* 2010 spending expected at roughly $30 billion
* Projected peak at $43 billion in 2012
By Ian Sherr
SAN FRANCISCO, March 8 Global chip equipment
spending should grow by more than three-quarters in 2010, but
companies will focus on upgrades and efficiency, keeping
investment in capacity shy of pre-recession levels, two
industry trackers said.
Investment in chip manufacturing equipment is expected to
reach roughly $30 billion this year, up more than 75 percent
from a year ago, but still off the peak of about $45 billion
seen before 2007, Gartner said on Monday.
Another study released by the SEMI trade group, which
comprises the world's leading makers of machines used to make
microchips, estimated growth in chip gear spending could hit as
much as 88 percent.
"The semiconductor equipment industry will experience a
very strong growth spurt in 2010, as we emerge from a very
costly recession, and this growth is expected to continue
throughout 2012," said Jim Walker, research vice president at
"However, we expect this upturn to be one of the first in
which the peak revenue in capital equipment does not surpass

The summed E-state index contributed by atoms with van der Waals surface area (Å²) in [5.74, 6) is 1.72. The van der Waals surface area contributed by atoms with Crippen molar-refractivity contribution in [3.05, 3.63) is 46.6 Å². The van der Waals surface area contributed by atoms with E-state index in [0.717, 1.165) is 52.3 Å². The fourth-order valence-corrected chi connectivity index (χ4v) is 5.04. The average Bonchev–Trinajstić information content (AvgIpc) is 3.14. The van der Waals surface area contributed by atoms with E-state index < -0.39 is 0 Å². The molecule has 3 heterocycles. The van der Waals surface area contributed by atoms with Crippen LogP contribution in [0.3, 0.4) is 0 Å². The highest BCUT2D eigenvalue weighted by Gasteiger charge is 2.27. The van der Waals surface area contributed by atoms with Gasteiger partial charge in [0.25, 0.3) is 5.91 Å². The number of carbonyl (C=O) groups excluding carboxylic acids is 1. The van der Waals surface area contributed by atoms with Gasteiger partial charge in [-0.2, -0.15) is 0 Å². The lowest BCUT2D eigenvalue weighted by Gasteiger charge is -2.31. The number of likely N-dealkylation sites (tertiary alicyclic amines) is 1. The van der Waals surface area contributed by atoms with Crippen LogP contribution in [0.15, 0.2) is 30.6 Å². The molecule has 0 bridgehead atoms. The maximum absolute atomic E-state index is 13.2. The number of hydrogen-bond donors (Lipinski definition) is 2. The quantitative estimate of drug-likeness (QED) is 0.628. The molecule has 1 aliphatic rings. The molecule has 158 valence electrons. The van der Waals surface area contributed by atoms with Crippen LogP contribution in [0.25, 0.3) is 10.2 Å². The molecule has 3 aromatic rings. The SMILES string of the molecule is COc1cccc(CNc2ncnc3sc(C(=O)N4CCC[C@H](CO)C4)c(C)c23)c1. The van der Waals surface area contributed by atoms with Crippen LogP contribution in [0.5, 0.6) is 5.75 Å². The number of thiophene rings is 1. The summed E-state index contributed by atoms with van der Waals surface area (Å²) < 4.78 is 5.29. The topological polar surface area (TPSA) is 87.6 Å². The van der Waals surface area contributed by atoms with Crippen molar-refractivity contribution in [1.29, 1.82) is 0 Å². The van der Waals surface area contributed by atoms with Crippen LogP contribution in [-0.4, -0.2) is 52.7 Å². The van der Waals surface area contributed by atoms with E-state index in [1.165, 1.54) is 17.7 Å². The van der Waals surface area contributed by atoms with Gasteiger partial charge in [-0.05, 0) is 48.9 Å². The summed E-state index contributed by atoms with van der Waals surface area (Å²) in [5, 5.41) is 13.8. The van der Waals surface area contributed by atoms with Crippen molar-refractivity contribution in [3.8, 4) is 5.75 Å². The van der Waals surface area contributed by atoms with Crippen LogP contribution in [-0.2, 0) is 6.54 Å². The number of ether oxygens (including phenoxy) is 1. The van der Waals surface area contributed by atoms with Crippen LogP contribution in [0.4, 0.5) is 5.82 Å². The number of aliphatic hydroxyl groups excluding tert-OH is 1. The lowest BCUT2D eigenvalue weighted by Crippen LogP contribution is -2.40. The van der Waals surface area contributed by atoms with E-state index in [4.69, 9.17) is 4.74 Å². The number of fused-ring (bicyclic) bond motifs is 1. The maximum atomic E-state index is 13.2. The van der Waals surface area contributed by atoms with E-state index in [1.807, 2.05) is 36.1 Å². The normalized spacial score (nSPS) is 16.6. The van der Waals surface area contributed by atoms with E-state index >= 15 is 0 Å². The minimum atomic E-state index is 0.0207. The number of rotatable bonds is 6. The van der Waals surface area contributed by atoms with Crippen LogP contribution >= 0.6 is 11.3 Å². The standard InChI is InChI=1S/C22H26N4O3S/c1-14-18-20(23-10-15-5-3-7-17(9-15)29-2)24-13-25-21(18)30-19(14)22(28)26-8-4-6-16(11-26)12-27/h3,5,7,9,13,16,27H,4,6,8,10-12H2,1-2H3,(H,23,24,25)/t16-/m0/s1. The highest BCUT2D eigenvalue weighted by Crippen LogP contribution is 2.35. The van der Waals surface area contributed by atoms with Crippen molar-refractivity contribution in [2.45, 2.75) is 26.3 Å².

previous growth cycles, which may well help to mitigate the
boom/bust scenario that we have seen in the past."
The renewed focus comes after a costly round of capacity
investments spurred by the explosion of personal computers in
the 1990s and the dot-coms of the past decade, said Klaus
Rinnen, co-author of the Gartner report.
The focus has turned to inventory control and eking more
products from existing manufacturing plants, he said.
"It pays back to upgrade," Rinnen said, adding that
enhancing existing fabs, or production centers, with better
manufacturing processes can cost less than a quarter of the
price of a new one.
"Let's get more out of these fabs and let's keep them for
longer and upgrade them more rapidly and buy them more smartly
so that we can get more out of it for lower cost," he said.
As a result, Gartner said it expects spending to peak in
2012 at roughly $43 billion.
"It doesn't mean we don't build at all, it's just less
building," Rinnen added.
The world's top chip equipment makers include Applied
Materials (AMAT.O), ASML (ASML.AS) and Tokyo Electron (8035.T).
Top chip manufacturers include Intel Corp (INTC.O), TSMC
(2330.TW) and privately held GlobalFoundries.
(Reporting by Ian Sherr. Editing by Robert MacMillan)